Shut up and Dance demonstrates what's wrong with the current state of pop music

The following review is more about what's wrong with the current state of pop music than it is about Victoria Duffield.

Debut Album “Shut Up And Dance” Available August 21st

Duffield, 17, is from Vancouver, British Columbia. A couple of years back she won a talent competition with a Canadian television station called YTV. From there, she signed with Warner Music Canada and is presumably being groomed by the industry to be the next Britney Spears. Shut Up and Dance is her latest full album release. I say presumably being groomed by the industry to be the next Britney Spears because that's exactly what she is. An auto-tuned, cookie-cut, choreographed, younger version of Spears. This is in no way the fault of Duffield, and I'll come back to that.

Pop music, today, is more about entertainment than it is originality. To entertain, you don't have to be original. Fill the stage with dancers, pyrotechnics, and a scantily clad 'musician' and the people will pay. It's a recipe that works. It's a recipe that's used to create entertainers. Including Duffield.

She is, in large part, in the hands of her manager, producer, and at the age of 17, probably her parents. For her, it's exciting. And there's no questioning her stage presence. But that's all it is. There's no depth. The looped beat is standard pop production and even the words Shut Up and Dance are old by pop music standards. In fact, Paula Abdul had an album of the same name 22 years ago. That was 5 years before Duffield was born.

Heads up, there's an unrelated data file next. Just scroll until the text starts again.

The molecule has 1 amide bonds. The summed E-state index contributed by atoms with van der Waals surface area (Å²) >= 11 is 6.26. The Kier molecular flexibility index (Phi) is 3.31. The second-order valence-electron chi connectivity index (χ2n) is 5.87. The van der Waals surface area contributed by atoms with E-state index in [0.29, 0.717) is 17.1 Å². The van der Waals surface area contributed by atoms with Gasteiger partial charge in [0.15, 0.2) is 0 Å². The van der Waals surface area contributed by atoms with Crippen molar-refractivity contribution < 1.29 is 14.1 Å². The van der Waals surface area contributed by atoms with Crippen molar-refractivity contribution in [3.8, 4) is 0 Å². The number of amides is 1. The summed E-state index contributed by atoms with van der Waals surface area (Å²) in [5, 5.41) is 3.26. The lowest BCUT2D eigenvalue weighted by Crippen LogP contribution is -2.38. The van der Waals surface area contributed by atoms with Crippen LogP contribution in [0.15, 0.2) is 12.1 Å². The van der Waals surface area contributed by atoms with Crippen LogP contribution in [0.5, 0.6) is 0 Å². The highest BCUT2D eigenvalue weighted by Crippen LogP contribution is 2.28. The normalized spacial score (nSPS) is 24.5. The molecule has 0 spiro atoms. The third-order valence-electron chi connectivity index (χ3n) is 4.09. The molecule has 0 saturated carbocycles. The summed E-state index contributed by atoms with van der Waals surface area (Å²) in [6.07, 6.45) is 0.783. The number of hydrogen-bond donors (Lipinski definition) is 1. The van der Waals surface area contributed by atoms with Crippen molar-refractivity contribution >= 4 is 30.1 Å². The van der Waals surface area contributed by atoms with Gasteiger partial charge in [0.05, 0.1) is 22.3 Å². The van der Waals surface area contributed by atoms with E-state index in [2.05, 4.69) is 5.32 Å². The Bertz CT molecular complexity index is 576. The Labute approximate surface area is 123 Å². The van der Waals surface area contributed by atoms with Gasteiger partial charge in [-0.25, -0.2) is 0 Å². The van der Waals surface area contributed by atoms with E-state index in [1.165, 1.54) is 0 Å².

Duffield is probably a very nice, and bright, young girl. She's likely a prom queen in wait, and has many other great things ahead of her. As she matures, though, it's my hope she chooses to take herself in a different direction. One that is unique to her, and not being the product of treading lightly in the shadows of former stars.

The album is only 8 songs and requires less than 30 minutes of your attention. In that light, it's good at one thing; respecting your time. If you're a fan of run of the mill pop music, Shut Up and Dance is for you. But, if most pop music today makes you want to curl up under the bed, in the fetal position, crying, while questioning your own sanity, you'll want to stay away from it.

This kind of release is the reason iTunes, like Walmart, should have a discount bin.

Blair Henatyzen is a London radio announcer and can be followed on Twitter @LdnOnt_Blair.




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